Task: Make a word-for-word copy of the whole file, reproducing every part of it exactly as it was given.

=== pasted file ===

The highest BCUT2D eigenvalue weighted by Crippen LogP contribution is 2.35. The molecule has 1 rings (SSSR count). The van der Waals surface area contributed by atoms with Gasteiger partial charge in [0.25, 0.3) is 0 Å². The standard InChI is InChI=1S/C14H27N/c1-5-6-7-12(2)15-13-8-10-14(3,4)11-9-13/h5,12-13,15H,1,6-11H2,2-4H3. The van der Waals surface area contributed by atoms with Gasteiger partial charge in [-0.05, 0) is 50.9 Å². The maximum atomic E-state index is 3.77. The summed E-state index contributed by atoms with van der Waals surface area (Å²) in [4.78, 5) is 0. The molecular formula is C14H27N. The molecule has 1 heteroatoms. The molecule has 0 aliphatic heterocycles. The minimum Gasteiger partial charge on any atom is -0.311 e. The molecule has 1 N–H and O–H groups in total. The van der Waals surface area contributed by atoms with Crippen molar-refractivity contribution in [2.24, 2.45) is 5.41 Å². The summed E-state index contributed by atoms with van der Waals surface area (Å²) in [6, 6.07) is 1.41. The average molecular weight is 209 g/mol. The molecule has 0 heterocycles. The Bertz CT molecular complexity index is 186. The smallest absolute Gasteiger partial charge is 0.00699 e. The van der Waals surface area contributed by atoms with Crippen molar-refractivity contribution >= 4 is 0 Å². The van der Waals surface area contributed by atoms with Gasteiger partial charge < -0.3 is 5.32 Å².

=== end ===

The highest BCUT2D eigenvalue weighted by Crippen LogP contribution is 2.35. The molecule has 1 rings (SSSR count). The van der Waals surface area contributed by atoms with Gasteiger partial charge in [0.25, 0.3) is 0 Å². The standard InChI is InChI=1S/C14H27N/c1-5-6-7-12(2)15-13-8-10-14(3,4)11-9-13/h5,12-13,15H,1,6-11H2,2-4H3. The van der Waals surface area contributed by atoms with Gasteiger partial charge in [-0.05, 0) is 50.9 Å². The maximum atomic E-state index is 3.77. The summed E-state index contributed by atoms with van der Waals surface area (Å²) in [4.78, 5) is 0. The molecular formula is C14H27N. The molecule has 1 heteroatoms. The molecule has 0 aliphatic heterocycles. The minimum Gasteiger partial charge on any atom is -0.311 e. The molecule has 1 N–H and O–H groups in total. The van der Waals surface area contributed by atoms with Crippen molar-refractivity contribution in [2.24, 2.45) is 5.41 Å². The summed E-state index contributed by atoms with van der Waals surface area (Å²) in [6, 6.07) is 1.41. The average molecular weight is 209 g/mol. The molecule has 0 heterocycles. The Bertz CT molecular complexity index is 186. The smallest absolute Gasteiger partial charge is 0.00699 e. The van der Waals surface area contributed by atoms with Crippen molar-refractivity contribution >= 4 is 0 Å². The van der Waals surface area contributed by atoms with Gasteiger partial charge < -0.3 is 5.32 Å².